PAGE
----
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Father’s Day emotions run high

Father’s Day is fast approaching, while young and old sit patiently and prepare for the only day that honors the fathers in this country.  

Some fathers find the day patronizing to their positions as fathers. Some are excited to celebrate their first Father’s Day. On this holiday, fathers are celebrated for all of their hard work taking care of their children. 

Some fathers feel that mothers are more appreciated than fathers. 

“My children live with me and I take care of them by myself,” said Larry Lawson, 23, the father of two children with one on the way. 

Courtesy photo
Larry Lawson shares some fun time with his daughter. 

“I feel underappreciated as a father,” he said, noting that some fathers feel as though mothers take all the glory in raising their children. “Although there are some dads who do not take care of their responsibilities, it does not mean that we are the same.”

Since Lawson has two young children he finds it difficult to get any sleep, so he knows what he wants to get for Father’s Day.

“The best gift I could receive on Father’s Day is sleep!” 

Patrick Hall, 38, a father of four from Monroe, Louisiana, feels even more underappreciated than Lawson.

“I can honestly say Father’s Day is a load of crap!” said Hall, who feels that fathers should be celebrated in some form every day. 

“Now don’t get me wrong, I’m not saying that I do more for my kids than my wife, but why does she get all the credit?” Hall feels that everyone goes above and beyond for his wife on Mother’s Day but not for him for Father’s Day.

He says it’s the same routine for himself and his wife. “We both wake up at 4:30, get the kids up at 5 o’clock in the morning, get them dressed, groomed, fed, and out the door in time for them to get to school every day.” 

Darrel “DJ” St. Julian says that the greatest accomplishment in life is creating his son.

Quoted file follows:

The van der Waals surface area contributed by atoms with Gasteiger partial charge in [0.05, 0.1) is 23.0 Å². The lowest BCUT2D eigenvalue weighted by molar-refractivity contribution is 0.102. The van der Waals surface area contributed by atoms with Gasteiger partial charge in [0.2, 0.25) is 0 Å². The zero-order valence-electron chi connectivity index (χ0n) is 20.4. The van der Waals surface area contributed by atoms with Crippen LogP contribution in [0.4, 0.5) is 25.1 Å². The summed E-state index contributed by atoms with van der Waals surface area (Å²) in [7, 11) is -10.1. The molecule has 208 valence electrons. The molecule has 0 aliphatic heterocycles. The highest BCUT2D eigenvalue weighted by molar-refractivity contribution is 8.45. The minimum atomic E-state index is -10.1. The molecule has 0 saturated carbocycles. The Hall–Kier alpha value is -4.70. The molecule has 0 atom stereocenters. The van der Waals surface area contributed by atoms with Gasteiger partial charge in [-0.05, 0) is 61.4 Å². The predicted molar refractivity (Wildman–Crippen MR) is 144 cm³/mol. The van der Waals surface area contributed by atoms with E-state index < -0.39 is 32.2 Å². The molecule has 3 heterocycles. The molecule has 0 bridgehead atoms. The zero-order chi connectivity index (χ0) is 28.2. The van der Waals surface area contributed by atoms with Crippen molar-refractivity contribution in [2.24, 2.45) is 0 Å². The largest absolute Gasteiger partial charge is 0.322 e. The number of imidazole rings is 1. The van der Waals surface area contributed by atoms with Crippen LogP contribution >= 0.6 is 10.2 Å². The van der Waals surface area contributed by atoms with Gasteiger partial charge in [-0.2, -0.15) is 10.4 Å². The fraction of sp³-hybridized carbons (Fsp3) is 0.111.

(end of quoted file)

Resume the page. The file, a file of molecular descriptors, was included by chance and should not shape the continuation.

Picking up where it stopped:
As for gifts on Father’s Day, St. Julian says he has already gotten his. “The best thing my son has given me is the smile on his face.” 

St. Julian, 25, said he is focused on being the best father possible. “I take care of my son every day. I’m the face he sees every day.” 

St. Julian said some fathers shouldn’t be celebrated on Father’s Day because they are not there when their children need them. But he is determined to “break the cycle and not become the statistic” because the father’s role of teaching his child “how to be a man” should not fall on the mother.

Even though his son is only 1, St. Julian is looking forward to spending the entire day with him on Father’s Day. “I’m going to take my son to breakfast, and I’m going to take him to the park to celebrate him.” 

When asked what a father is, the three dads used different words, but they all noted the need to be a constant presence in their children’s lives. 

“A father is someone who gives his child everything it needs and who never leaves,” Hall said. 

That sentiment was echoed by Lawson. “A real father is someone who is there no matter what,” regardless of the relationship between the mother and father.

St. Julian said, “A father is someone who watches his son take his first steps. A father is someone who wipes the tears from their eyes after they’ve been hurt.” 

He summed up his role: “I am not a baby daddy. I am a father.”

Patrick Hall

Patrick Hall